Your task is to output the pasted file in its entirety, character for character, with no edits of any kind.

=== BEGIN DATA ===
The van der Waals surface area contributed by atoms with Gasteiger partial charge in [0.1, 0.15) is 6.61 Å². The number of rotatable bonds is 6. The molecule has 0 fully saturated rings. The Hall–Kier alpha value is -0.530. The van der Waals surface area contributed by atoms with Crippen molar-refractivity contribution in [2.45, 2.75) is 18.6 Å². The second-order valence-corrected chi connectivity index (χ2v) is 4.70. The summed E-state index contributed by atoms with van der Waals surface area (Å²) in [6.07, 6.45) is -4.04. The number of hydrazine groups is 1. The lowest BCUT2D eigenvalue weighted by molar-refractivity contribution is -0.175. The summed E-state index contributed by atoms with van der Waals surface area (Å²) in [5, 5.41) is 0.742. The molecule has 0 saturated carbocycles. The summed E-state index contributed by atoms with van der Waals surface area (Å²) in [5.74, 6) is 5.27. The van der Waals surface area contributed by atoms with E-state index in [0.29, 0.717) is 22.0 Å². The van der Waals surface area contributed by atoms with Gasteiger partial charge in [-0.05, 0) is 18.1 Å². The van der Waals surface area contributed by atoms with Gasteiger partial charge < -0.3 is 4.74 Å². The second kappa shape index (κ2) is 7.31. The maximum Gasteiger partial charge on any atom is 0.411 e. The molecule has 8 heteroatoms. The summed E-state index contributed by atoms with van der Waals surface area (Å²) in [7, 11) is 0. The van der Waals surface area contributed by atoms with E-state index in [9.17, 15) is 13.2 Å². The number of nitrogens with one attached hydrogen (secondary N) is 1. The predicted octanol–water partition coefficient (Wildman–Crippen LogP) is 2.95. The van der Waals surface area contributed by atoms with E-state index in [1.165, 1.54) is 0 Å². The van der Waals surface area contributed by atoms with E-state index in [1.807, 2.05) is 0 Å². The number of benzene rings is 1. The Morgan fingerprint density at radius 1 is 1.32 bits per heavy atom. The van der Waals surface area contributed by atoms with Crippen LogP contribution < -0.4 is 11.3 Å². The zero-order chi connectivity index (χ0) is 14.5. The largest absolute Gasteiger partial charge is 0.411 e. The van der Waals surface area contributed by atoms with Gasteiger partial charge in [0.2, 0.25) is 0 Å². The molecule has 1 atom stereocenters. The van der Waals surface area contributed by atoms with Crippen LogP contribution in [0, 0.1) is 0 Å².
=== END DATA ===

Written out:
The van der Waals surface area contributed by atoms with Gasteiger partial charge in [0.1, 0.15) is 6.61 Å². The number of rotatable bonds is 6. The molecule has 0 fully saturated rings. The Hall–Kier alpha value is -0.530. The van der Waals surface area contributed by atoms with Crippen molar-refractivity contribution in [2.45, 2.75) is 18.6 Å². The second-order valence-corrected chi connectivity index (χ2v) is 4.70. The summed E-state index contributed by atoms with van der Waals surface area (Å²) in [6.07, 6.45) is -4.04. The number of hydrazine groups is 1. The lowest BCUT2D eigenvalue weighted by molar-refractivity contribution is -0.175. The summed E-state index contributed by atoms with van der Waals surface area (Å²) in [5, 5.41) is 0.742. The molecule has 0 saturated carbocycles. The summed E-state index contributed by atoms with van der Waals surface area (Å²) in [5.74, 6) is 5.27. The van der Waals surface area contributed by atoms with E-state index in [0.29, 0.717) is 22.0 Å². The van der Waals surface area contributed by atoms with Gasteiger partial charge in [-0.05, 0) is 18.1 Å². The van der Waals surface area contributed by atoms with Gasteiger partial charge < -0.3 is 4.74 Å². The second kappa shape index (κ2) is 7.31. The maximum Gasteiger partial charge on any atom is 0.411 e. The molecule has 8 heteroatoms. The summed E-state index contributed by atoms with van der Waals surface area (Å²) in [7, 11) is 0. The van der Waals surface area contributed by atoms with E-state index in [9.17, 15) is 13.2 Å². The number of nitrogens with one attached hydrogen (secondary N) is 1. The predicted octanol–water partition coefficient (Wildman–Crippen LogP) is 2.95. The van der Waals surface area contributed by atoms with E-state index in [1.165, 1.54) is 0 Å². The van der Waals surface area contributed by atoms with E-state index in [1.807, 2.05) is 0 Å². The number of benzene rings is 1. The Morgan fingerprint density at radius 1 is 1.32 bits per heavy atom. The van der Waals surface area contributed by atoms with Crippen LogP contribution < -0.4 is 11.3 Å². The zero-order chi connectivity index (χ0) is 14.5. The largest absolute Gasteiger partial charge is 0.411 e. The van der Waals surface area contributed by atoms with Gasteiger partial charge in [0.2, 0.25) is 0 Å². The molecule has 1 atom stereocenters. The van der Waals surface area contributed by atoms with Crippen LogP contribution in [0, 0.1) is 0 Å².